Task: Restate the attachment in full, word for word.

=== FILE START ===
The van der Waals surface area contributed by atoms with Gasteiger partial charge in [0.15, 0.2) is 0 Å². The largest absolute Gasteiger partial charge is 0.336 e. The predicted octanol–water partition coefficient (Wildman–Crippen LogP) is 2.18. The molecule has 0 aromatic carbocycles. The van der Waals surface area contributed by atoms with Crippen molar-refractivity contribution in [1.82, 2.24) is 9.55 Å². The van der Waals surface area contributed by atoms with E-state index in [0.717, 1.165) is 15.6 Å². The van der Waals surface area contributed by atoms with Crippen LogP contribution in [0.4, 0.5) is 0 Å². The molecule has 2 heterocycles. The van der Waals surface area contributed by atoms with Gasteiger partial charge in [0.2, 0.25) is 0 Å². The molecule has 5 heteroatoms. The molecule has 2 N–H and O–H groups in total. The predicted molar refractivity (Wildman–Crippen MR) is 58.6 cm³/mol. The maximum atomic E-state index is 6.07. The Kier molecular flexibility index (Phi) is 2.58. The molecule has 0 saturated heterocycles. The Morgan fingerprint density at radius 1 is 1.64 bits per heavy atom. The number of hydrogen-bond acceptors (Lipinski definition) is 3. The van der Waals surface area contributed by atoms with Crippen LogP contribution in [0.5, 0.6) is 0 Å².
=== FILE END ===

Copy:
The van der Waals surface area contributed by atoms with Gasteiger partial charge in [0.15, 0.2) is 0 Å². The largest absolute Gasteiger partial charge is 0.336 e. The predicted octanol–water partition coefficient (Wildman–Crippen LogP) is 2.18. The molecule has 0 aromatic carbocycles. The van der Waals surface area contributed by atoms with Crippen molar-refractivity contribution in [1.82, 2.24) is 9.55 Å². The van der Waals surface area contributed by atoms with E-state index in [0.717, 1.165) is 15.6 Å². The van der Waals surface area contributed by atoms with Crippen LogP contribution in [0.4, 0.5) is 0 Å². The molecule has 2 heterocycles. The van der Waals surface area contributed by atoms with Gasteiger partial charge in [0.2, 0.25) is 0 Å². The molecule has 5 heteroatoms. The molecule has 2 N–H and O–H groups in total. The predicted molar refractivity (Wildman–Crippen MR) is 58.6 cm³/mol. The maximum atomic E-state index is 6.07. The Kier molecular flexibility index (Phi) is 2.58. The molecule has 0 saturated heterocycles. The Morgan fingerprint density at radius 1 is 1.64 bits per heavy atom. The number of hydrogen-bond acceptors (Lipinski definition) is 3. The van der Waals surface area contributed by atoms with Crippen LogP contribution in [0.5, 0.6) is 0 Å².